Russian Lawmakers Pushing Gay 'Cure'
By Andrew Belonsky
Now that any and all positive statements about LGBT people are verboten in Russia, lawmakers there are concocting a scheme to further squash sexual diversity. Mikhail Degtyarev, a DUMA MP representing Moscow, told Kremlin-backed Russia Today that he and his comrades are drafting legislation that would offer state-backed therapies designed to destroy an individual's "abnormal" desires.
From RT: "Degtyarev also added that the lower house was working on the initiative to offer gays voluntary anonymous consultations with psychologists, psychotherapists and sexologists that would help them to “return to normal life and become heterosexuals, as are 95 to 99 percent of our citizens.”
As for Russia's other anti-gay laws—like bans on LGBT pride events—Degtyarev tells RT he isn't against them, nor are they illegal. They can be held under the cloak of night. "The law presumes that they should not hold gay pride events when children can see them. But it is very possible to hold them at night, with flashlights and without amplifiers,” he said, without irony.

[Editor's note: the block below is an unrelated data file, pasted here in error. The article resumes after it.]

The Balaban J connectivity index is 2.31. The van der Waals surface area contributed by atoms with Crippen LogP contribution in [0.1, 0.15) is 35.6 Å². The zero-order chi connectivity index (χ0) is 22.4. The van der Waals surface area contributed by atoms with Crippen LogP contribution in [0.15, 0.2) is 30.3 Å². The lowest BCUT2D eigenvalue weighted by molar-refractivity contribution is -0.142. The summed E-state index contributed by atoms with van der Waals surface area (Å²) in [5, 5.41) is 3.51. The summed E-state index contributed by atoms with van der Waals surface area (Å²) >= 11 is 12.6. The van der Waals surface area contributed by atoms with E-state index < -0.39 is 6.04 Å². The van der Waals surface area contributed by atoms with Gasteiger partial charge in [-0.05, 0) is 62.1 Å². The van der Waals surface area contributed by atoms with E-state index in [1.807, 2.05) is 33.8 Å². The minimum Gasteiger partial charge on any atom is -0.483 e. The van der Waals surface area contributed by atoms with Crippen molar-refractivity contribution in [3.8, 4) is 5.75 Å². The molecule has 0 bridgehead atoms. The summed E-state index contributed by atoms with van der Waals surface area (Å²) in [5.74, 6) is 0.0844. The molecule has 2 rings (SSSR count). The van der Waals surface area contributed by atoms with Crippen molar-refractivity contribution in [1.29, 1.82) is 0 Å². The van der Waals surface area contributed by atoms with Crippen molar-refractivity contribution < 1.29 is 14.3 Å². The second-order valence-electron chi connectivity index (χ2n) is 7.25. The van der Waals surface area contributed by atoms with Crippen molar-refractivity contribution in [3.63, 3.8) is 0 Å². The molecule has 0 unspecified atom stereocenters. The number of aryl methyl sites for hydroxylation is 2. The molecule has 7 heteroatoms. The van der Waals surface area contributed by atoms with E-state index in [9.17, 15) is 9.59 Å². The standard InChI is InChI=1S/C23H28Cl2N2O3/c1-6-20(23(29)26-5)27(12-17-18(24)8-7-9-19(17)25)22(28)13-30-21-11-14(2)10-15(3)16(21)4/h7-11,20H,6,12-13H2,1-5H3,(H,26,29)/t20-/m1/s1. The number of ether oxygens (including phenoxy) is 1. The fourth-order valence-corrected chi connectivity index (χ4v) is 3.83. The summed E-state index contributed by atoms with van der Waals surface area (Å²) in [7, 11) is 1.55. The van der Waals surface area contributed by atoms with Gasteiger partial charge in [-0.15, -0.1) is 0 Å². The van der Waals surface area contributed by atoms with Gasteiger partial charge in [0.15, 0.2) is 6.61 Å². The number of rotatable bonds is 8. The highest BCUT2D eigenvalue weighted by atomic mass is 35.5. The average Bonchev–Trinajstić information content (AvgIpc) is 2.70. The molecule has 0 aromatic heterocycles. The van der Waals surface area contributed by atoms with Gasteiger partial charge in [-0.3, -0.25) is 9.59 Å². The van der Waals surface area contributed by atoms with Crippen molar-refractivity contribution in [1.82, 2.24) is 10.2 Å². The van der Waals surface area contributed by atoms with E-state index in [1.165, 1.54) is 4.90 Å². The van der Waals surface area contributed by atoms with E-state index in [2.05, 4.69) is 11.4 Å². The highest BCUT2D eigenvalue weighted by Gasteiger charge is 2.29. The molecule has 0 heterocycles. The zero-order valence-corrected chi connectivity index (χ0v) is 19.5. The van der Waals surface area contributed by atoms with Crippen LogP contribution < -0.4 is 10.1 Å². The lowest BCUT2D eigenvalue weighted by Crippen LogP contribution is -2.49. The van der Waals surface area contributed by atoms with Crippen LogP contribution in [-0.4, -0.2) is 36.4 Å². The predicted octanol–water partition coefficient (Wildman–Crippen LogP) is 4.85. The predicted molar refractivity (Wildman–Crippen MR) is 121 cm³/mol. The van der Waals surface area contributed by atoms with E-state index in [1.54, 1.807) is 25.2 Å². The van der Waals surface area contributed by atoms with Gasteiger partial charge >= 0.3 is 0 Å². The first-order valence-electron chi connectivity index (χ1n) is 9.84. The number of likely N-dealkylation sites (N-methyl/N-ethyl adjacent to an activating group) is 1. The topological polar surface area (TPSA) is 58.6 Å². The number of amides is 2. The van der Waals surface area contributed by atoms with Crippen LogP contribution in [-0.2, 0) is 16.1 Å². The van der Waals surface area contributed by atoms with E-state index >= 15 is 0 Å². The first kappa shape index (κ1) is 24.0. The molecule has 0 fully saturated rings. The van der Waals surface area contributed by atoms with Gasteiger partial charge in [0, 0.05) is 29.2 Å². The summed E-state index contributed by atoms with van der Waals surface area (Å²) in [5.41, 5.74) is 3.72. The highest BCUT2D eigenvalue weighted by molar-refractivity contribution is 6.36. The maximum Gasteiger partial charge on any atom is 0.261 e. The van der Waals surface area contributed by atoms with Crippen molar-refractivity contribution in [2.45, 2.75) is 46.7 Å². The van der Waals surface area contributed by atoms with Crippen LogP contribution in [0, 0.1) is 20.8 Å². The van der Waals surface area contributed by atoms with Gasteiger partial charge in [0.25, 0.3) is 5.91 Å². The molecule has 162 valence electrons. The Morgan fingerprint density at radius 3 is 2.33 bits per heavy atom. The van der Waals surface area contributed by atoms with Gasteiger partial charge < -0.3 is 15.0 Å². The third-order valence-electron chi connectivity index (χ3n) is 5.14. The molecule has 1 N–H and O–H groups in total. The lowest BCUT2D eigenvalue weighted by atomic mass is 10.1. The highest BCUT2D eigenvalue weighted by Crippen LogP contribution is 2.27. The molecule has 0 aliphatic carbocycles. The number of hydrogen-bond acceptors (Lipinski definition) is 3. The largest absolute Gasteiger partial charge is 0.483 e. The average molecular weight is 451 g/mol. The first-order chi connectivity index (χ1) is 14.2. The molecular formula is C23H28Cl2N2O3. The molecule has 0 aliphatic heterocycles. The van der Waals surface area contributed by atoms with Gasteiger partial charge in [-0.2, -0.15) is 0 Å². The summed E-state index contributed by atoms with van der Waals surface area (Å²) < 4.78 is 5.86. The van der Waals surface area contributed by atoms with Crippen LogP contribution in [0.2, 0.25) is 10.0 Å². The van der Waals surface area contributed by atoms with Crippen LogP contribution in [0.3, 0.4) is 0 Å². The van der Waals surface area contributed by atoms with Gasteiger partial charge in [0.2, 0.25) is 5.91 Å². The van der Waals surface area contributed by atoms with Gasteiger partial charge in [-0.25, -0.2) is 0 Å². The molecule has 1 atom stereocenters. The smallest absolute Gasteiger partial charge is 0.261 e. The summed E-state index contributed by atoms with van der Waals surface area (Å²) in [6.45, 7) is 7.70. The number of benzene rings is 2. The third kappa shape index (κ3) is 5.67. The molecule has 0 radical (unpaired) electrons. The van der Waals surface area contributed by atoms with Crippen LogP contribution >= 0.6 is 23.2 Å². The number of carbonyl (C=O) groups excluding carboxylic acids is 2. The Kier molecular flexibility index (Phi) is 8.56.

There will, of course, be comparisons between this plot to eradicate homosexuals with the Nazi regime's schemes against Jewish people, gypsies, and gays, too, but there may even be a more direct comparison's in Russia past. Or, rather, the Soviet Union's.
One of the many, many reasons communism and socialism failed, other than due to economics, is that the regimes behind them require absolute conformity. There's little room for individualism in a society in which comrades are meant to be indistinguishable from one another, and the definition of "normal" ends up becoming so restricted, and restricting, that the only "acceptable" people become those who write the rules in the first place. Only the state matters under such a rule. The Soviet-era propaganda poster above, found at the website Communism and Bolshevism, illustrates this argument: the caption translates to "To guard the Fatherland is a sacred duty of every citizen of the USSR."
Citizens are forced to either become loyal, obedient subjects, make themselves scarce, or find themselves removed from the equation completely. North Korea is an example of a regime that thrives by destroying individuality, and the country suffers because of it. Meanwhile, Cuba provides an example of a communist country that has learned that in order to provide for its people, it has to let its people be themselves, which explains the ease on comrade codes and the growth of a nascent gay rights movement there. It's not perfect, but it's better than it has been, and certainly better than "post-Soviet" Russia.